Gone are the days when people judged a movie based on the quality of songs or the strength of the screenplay. Today, conversations around films are primarily driven by numbers – particularly box office figures. Films are defined by the number of (hundred) crores they make at the box office worldwide. In India, the Hindi film industry – known as Bollywood – is the largest in market size and pop culture relevance. Despite being one of the country’s most important avenues of mass communication and entertainment, the inner workings of Bollywood and its finances remain shrouded in secrecy.
Moreover, the economics of Bollywood (or the Indian film industry, in general) is complex. The traditional financial model involving producers and distributors has undergone a significant transformation in the last decade with the advent of streaming platforms.
Broadly, Bollywood films make money through two revenue streams – theatrical and non-theatrical. In this article, we will explain how the Bollywood blockbusters you love make money.
Key players in theatrical revenue stream
Producer: Like any product, a film too is made within a budget. This includes all the costs associated with making the film, such as cost of production, pre-release and post-release marketing costs. Producers bear this cost. A producer can be a single player or a film studio like Marvel Studios in Hollywood or Yash Raj Films in Bollywood.
Distributor: Once the film is complete or near completion, the producer takes the movie’s theatrical rights to a distributor. They can sell these rights directly to distributors or through a third party, who then deals with the distributors. In the latter case, the producer receives their share of profits before the film is released, and the third party assumes any financial losses. In India, distinct geographical circuits have their own set of distributors.
Theatre owners: Distributors hire theatres from exhibitors (theatre owners) to screen the film. In India, there are two types of theatres – multiplexes and single screens theatres –that have different exhibition agreement models. While the agreements between theatres and distributors may vary, they primarily focus on the number of screens playing the film, and the profit to be paid to the distributors.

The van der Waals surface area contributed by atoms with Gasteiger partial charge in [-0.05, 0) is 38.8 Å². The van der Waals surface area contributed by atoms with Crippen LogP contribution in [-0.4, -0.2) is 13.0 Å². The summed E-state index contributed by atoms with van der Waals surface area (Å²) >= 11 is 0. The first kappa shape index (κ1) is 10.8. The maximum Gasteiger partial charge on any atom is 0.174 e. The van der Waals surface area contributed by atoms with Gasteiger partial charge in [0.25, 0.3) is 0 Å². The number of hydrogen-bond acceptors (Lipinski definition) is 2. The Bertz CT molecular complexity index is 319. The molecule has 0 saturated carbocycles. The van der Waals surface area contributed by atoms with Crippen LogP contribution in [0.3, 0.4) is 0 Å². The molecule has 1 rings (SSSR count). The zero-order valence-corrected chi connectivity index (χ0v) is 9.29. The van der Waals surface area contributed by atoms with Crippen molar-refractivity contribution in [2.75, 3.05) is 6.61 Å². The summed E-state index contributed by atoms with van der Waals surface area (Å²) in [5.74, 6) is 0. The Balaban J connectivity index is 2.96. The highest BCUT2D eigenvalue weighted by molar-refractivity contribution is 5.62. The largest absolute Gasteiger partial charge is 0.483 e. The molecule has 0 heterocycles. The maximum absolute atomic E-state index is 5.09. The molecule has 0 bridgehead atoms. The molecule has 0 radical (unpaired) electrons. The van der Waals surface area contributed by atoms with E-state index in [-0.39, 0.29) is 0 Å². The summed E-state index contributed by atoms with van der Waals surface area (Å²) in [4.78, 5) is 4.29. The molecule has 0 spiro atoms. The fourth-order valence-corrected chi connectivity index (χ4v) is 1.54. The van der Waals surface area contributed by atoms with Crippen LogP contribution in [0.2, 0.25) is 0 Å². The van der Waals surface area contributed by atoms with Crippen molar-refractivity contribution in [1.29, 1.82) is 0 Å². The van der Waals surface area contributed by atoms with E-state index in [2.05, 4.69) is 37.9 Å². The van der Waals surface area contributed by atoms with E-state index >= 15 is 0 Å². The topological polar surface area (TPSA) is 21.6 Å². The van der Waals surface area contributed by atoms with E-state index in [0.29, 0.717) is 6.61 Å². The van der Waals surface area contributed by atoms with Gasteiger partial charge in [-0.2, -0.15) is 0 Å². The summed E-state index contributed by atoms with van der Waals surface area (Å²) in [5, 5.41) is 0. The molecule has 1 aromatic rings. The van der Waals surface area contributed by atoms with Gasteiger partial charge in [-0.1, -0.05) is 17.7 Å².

Theatre owners make revenue from ticket sales (paid for by cinema-goers). The revenue thus earned is called gross collection. The gross amount is subject to deductions such as entertainment tax. After deductions, the remaining amount – net collection – is divided between the theatre and distributor.
The payment to distributors is usually calculated and transferred weekly. For instance, multiplexes usually pay the distributors a 50% share of the first week’s collection. This amount falls to 30% after the third week. Single screens have their own breakup.
In addition to theatres in India, Bollywood films also manage to pull crowds across the globe, adding to the total theatrical revenue. Thus, theatrical revenue is a sum of domestic and international collections.
In the theatrical model, it is crucial to understand that more box office earnings do not mean the film is profitable. For instance, a film made on a budget of Rs 5 crore and earning Rs 100 crore is the bigger blockbuster compared to a Rs 100-crore budget project that has earned Rs 150 crore in ticket sales.
Non-theatrical revenue stream:
Today, theatres are not the sole source of revenue for film producers.
Streaming platforms like Netflix, Prime Video, and Disney+Hotstar that produce their own content also buy streaming rights of films. Here, there are two scenarios. Films can be bought for direct-to-OTT release. This means they bypass the theatres and release on streaming platforms directly. Direct-to-OTT was the preferred mode of film release during the pandemic when theatres were shut. In the second scenario, the films are streamed on the platforms after a post-theatre-release window.
TV broadcast rights are another major source of revenue. TV channels pay for satellite rights/ broadcast rights, and the movie is aired based on the TRP (target rating point) it records.
That’s not all. A considerable revenue share in Bollywood movies is from music rights. As per Statista, the revenue generated from music rights of Indian films in 2020 was approximately four billion Indian rupees. This amount is expected to cross five billion rupees by the end of 2024.
Today, thanks to increased digitisation, there are various ways for filmmakers to monetise their work today. Theatrical revenue, TV rights, streaming rights, and music sales are filmmakers’ major income sources. The monetisation of all these revenue streams boils down to the quality of the film itself. The potential for further monetisation is usually lost if the film does not perform well at the box office.